Some believe Stringer is betting the company on Blu-ray. The technology is more advanced than HD DVD and would allow the players to incorporate interactive features and others still to be developed. But HD DVD is easier to manufacture and the boxes will be cheaper.

Stringer, and just about every other media exec, studio chief and retailer, fears a Betamax-VHS redux — a format war that would irritate and confuse consumers. After all, if folks don’t know which player to buy, they might walk out empty-handed. “If that happens,” one top entertainment exec quips, “I think someone from Wal-Mart is going to take a gun and shoot one of them.”

“Once Microsoft picked sides it was clear we were going to be in a battle royale,” Stringer says, vowing to protect his turf. “We won’t be stampeded” by Microsoft into rushing decisions “that are there forever.”

One strange twist in the battle is that Toshiba is working with Sony and IMB to produce the cell chip that’s the foundation of Blu-ray — a topsy-turvy scenario that only serves to underscore the contortions Stringer finds himself performing these days. “One day my enemy is my enemy,” he says. “The next day the enemy is my friend.”

Meanwhile, Stringer continues to wrestle with consumer electronics, a hydra that produces some well over 2,000 devices, and that’s struggling to emerge from a decade-long decline.

He’s made some bold moves in electronics, eliminating product lines — like the cult favorite Aibo dog robot — and has focused on “champion” categories, like flat-screen LCD (liquid crystal display) TVs.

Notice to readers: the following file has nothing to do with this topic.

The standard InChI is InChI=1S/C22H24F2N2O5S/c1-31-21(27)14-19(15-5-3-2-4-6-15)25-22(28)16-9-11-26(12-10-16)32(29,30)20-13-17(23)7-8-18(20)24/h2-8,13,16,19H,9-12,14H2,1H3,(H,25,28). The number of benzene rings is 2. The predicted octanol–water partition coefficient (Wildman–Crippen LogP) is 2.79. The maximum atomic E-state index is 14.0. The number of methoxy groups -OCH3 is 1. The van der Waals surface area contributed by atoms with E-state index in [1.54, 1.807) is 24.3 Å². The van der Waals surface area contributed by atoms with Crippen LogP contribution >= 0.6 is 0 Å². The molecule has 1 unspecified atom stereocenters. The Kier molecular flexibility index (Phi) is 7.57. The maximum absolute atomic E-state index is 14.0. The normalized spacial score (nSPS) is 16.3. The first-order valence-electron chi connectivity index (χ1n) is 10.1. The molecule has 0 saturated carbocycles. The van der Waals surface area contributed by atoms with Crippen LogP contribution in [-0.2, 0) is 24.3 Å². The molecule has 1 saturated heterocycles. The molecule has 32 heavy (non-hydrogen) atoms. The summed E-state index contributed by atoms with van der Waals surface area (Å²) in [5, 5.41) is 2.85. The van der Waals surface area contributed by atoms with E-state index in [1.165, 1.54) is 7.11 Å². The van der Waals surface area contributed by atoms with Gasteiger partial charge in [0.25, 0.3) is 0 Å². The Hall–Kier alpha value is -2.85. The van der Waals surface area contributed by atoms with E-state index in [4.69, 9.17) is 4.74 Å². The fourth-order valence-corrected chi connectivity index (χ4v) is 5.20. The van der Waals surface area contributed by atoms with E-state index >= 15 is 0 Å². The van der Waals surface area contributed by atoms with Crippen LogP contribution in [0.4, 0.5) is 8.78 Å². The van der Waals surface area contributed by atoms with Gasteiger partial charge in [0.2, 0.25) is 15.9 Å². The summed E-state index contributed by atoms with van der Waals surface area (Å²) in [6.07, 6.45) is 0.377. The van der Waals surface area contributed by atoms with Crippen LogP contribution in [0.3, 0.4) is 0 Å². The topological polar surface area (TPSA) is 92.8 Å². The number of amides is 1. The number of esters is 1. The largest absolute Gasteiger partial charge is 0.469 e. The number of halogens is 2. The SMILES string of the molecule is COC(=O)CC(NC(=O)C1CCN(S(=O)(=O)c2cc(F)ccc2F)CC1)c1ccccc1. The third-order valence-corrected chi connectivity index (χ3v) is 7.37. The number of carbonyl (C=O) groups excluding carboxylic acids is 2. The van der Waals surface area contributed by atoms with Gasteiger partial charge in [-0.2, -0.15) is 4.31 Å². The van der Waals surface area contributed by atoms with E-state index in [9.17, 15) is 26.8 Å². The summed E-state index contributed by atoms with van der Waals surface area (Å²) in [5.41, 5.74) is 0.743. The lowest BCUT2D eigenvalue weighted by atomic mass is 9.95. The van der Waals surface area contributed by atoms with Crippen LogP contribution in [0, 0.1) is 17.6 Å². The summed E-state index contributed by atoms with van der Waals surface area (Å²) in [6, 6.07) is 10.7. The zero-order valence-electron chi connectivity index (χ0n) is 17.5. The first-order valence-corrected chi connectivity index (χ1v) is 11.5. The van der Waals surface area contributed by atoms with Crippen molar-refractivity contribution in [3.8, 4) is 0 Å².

With its latest LCD model, the Bravia, Sony has clawed its way back from fourth place to first worldwide. Stringer changed management at the division and gave TV group chief Katsumi Ihara the go ahead to start ramping up branding and marketing.

Sony insiders point to the LCD turnaround as evidence of the residual power and strength of the Sony brand.

Stringer relies heavily on his deputy, Sony prexy Ryoji Chubachi, who oversees electronics. “My job would be impossible without someone with that kind of experience.”

After all, he’s no techie. Stringer doesn’t even carry a BlackBerry, preferring to send his lieutenants text messages via cell phone.

Stringer even waxes nostalgic about the shift from film to videotape. “I liked film. I liked holding it in my hand and looking at it frame by frame.”

But Stringer, who once worked as a network TV documentary producer, bridled when a Japanese reporter dismissed him as “a former journalist” in a story that cast doubt on his fitness to lead Sony. The last time he was a working journalist was 1983-84, he points out. He spent nine years at Sony Corp. of America before becoming chairman-CEO.

In Tokyo, Stringer is involved in a number of activities that don’t hit the radar Stateside. As part of cost cutting, he recently led an effort by senior management to eliminate “advisor” positions — former Sony brass who had enjoyed continuing salaries, offices and perks. The move, a radical one in Japan, effected 45 former execs. He has sold a makeup company, a retailer and a restaurant chain Sony owned, along with other non-strategic businesses.

He signed a three-year contract, renewable for two years, if he can take the monstrous travel schedule for that long.

Is his job impossible? Some think it may be.

“I don’t think anyone could do a better job,” says Jonathan Nelson, CEO of Providence Equity. “The Sony cadre around him are intensely loyal and would do anything they could to help him succeed. He is the unusual kind of person who engenders that feeling in his business.”

What if, back when he was making documentaries at CBS, someone had told him that one day he’d be running Sony Corp.?

Stringer doesn’t hesitate to answer. “I would have said I’m perfectly happy making documentaries.”

(Nicole LaPorte in Hollywood contributed to this story.)